I think about Shane Warne when he was bowling at his best, and it's a massive call, but he was bowling with such great control there and I think Sweppo is bowling with equally as much controlQueensland wicketkeeper Jimmy Peirson
Peirson has witnessed this transformation and at the same time evolved himself as a gloveman. He no longer frets over a few byes here and there when he knows that Swepson, by spinning the ball vast distances with the help of footmarks and ageing pitches, is giving Queensland the chance to win games that in years gone by would have petered out into high scoring stalemates.
"I can remember thinking last game in Wollongong, Sweppo was bowling into the footmarks to the left-handers and bowled a couple of absolute peaches, I let one go that I couldn't do anything about and thinking 'that's the way it is', and I was able to get a couple of great catches up to the stumps to Sweppo and really enjoyed the challenge," he said. "Not many keepers get the opportunity to have a gun legspinner in their team who's bowling with such control and spinning the ball so much.
"When someone comes to you and says 'look, I want the ball, I want to do this job', that as a captain makes you go 'righto, you're the man for it'. Sweppo's at that point now where he's really asserting his dominance on the game he's playing in and I think it's fantastic. Having more guys like that in the side is only going to breed a winning culture, and I think we're starting to get that here in Queensland and we're seeing that through the guys who are performing and it's so exciting for us. It's fantastic to be part of."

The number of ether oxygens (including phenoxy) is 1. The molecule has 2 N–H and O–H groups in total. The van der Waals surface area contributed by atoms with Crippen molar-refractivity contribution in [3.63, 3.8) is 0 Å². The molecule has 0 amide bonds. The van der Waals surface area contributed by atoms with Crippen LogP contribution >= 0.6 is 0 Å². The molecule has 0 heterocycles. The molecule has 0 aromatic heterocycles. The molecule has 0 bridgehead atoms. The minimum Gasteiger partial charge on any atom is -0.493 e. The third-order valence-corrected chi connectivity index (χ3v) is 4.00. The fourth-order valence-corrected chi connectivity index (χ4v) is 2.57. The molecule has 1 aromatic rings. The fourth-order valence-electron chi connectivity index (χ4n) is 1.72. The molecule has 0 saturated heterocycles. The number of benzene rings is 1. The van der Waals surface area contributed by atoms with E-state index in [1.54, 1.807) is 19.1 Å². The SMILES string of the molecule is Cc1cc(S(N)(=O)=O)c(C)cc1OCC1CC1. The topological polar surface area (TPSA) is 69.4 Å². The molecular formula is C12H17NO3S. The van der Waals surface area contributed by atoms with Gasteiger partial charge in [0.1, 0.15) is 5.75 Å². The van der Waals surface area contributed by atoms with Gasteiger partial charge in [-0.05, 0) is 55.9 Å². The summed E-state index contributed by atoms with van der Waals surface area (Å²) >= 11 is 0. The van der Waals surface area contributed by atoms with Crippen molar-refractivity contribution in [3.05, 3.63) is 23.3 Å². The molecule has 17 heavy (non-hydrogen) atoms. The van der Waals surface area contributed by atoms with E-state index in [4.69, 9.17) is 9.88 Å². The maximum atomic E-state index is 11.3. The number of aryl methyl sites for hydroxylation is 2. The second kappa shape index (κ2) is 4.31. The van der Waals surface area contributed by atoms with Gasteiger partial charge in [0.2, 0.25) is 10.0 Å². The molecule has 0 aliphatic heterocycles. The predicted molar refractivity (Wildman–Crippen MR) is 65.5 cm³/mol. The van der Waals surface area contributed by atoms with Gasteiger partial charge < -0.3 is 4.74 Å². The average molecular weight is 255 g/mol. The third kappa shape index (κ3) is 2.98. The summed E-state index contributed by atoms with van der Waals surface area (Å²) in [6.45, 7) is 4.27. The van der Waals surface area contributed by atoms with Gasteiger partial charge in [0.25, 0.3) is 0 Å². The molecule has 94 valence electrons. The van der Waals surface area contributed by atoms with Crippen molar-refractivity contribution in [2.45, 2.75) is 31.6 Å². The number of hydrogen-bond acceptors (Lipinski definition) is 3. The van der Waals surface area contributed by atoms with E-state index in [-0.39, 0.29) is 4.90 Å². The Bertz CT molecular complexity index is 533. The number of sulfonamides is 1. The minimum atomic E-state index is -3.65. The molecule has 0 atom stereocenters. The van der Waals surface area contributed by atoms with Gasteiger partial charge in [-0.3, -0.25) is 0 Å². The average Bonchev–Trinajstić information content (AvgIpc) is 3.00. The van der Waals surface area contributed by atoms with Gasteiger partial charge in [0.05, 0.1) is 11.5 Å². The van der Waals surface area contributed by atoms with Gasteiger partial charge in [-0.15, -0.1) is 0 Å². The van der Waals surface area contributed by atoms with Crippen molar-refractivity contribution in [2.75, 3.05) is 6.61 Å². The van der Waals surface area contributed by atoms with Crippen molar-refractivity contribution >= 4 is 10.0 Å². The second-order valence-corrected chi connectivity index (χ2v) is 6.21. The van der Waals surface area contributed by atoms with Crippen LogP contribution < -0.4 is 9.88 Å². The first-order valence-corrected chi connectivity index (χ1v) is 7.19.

That mentality, actively wanting to be the bowler at the centre of things in the fourth innings of a game, is easier to talk about than to live. Even Warne, with all his prodigious gifts, had struggles with the concept, and Lyon's are exceedingly well chronicled. Something for the Australian selectors to consider, at the end of a season in which India twice thwarted the hosts in the fourth innings of Test matches on surfaces offering spin but not much else, is whether Swepson's wristspin would have posed a greater threat than Lyon's off-breaks.